A vehicle history report will give you an overview of your car’s history, including its maintenance and records of any accidents. However, mistakes can happen and there are also scams that could be associated with vehicle history reports. These reports target consumers who buy or sell used cars.

Scams involving vehicle history reports are rare when you buy a report directly from the manufacturer, such as Carfax or AutoCheck. You can also get a report through a trusted dealer or franchise. You could be a victim if you buy a car from someone else or sell a car. These are just a few examples of vehicle history report scams, and how you can avoid falling for them.

Incomplete or outdated reports

An accurate and current vehicle history report from trusted suppliers like Carfax or AutoCheck usually includes information about a car’s accident record. Sometimes, however, important information can be left out accidentally or deliberately.

Brian Moody, executive editor at Autotrader, says that a history report may not capture something due to the way they gather information. “A history report .”

If such cases occur, or in the event of minor accidents that have not been reported, owners might withhold information to avoid higher rates of insurance or to increase their chances of selling a vehicle.

Moody also said that private-party sellers may be able to provide an older history report, which was likely to have been saved before any damage was done to the vehicle.

Withholding information from a report can be considered a fraud if done intentionally. This can limit the information you have on a car, and it could cause you to pay more for it.

How to avoid this scam

Even if you have viewed the report, it is not enough to decide whether or not to purchase a car solely based on its history. It is important to have the vehicle in question checked out by a reliable and trusted mechanic. Pre-purchase inspections, also known as used car inspections, typically include test drives. These can be anywhere from $100 to $200 and could save you money over the long-term.

Reports on vehicle history

Information can be changed or removed from vehicle history reports, even if certain details are intentionally left out, says Patrick Olson, executive editor at Carfax.

He says that he has seen fly-by-night and private-party dealers use Carfax reports as substitutes or try to alter them by cutting and pasting data.

This happens more often if you don’t purchase a car from an established franchise or large independent dealer.

Avoid this scam: Make sure that you are looking at an actual report and not an alternative. A vehicle history report from a viable provider will include more information about the car, such as its records of serious accidents, maintenance records and mileage. An altered report may not.

If you are considering buying a car from a dealer look out for red flags. These could indicate a disreputable dealer. Most dealers offer free vehicle history reports if you subscribe to trusted services. Don’t trust dealers who refuse to give you a report, or who present an old one.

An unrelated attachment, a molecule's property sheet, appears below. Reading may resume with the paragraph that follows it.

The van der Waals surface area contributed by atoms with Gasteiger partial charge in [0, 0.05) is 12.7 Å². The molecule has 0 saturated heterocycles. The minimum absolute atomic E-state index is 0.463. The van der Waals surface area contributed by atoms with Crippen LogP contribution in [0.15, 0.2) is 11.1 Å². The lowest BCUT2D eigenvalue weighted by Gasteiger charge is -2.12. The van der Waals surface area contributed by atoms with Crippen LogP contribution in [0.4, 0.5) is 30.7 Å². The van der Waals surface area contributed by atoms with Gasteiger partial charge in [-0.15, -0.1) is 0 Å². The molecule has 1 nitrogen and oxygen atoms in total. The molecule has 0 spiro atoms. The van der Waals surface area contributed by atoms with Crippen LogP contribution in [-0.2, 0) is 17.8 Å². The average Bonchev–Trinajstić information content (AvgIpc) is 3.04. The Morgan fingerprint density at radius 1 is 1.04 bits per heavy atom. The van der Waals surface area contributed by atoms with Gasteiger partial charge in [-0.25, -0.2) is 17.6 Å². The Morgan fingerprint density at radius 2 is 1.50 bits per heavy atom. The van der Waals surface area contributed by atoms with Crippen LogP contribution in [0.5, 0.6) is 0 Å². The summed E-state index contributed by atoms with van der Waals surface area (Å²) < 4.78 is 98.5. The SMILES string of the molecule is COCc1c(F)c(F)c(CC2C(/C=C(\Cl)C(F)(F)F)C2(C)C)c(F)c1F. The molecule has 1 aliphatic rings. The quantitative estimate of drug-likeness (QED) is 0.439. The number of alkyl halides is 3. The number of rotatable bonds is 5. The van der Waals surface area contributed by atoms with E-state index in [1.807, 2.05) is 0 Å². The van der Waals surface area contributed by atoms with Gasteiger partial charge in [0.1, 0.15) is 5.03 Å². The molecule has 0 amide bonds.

Reports on vehicle history from scam websites

Buyers often ask for vehicle histories reports when buying a car. A seller may request one as well. However, there are occasions when a buyer requests one. These scams involve websites that steal your personal information.

A potential buyer may contact the seller to request a vehicle history report from an unknown site. A buyer may be asked to provide personal information, a VIN and $20 to obtain a report once they have logged on to the website. The seller will not hear from the buyer again and they won’t receive a report.

Sometimes, the seller may only lose $20. If you provide personal information or the site collects additional details such as your address or your payment card information it could lead to a more serious problem like identity theft.

Avoid this scam by only buying reports from authorized sites. You can check the National Motor Vehicle Title Information System’s site, vehiclehistory.gov to verify that you are getting a report from a reliable source. You should note that not all vehicle histories reports will be made available online. Also, there may be information such as accident history that isn’t included in some reports.

Tips for avoiding vehicle history report scams

These are the key points to remember when buying or selling a used vehicle:

  1. If a private seller isn’t able to provide one, you can get a vehicle history report from an accredited source.

  2. If you are buying a car privately-owned, make sure that you have the most recent version of a vehicle’s history report. A report from a credible source will include detailed information about the car’s history of serious accidents, mileage, recalls, and other information.

  3. Reputable providers will often provide history reports for free to dealers. If they refuse to provide one, it is usually not a good sign.

  4. Never click on links that are not familiar to you from a seller or buyer.

  5. A reputable mechanic will perform a pre-purchase inspection after you have reviewed the vehicle history.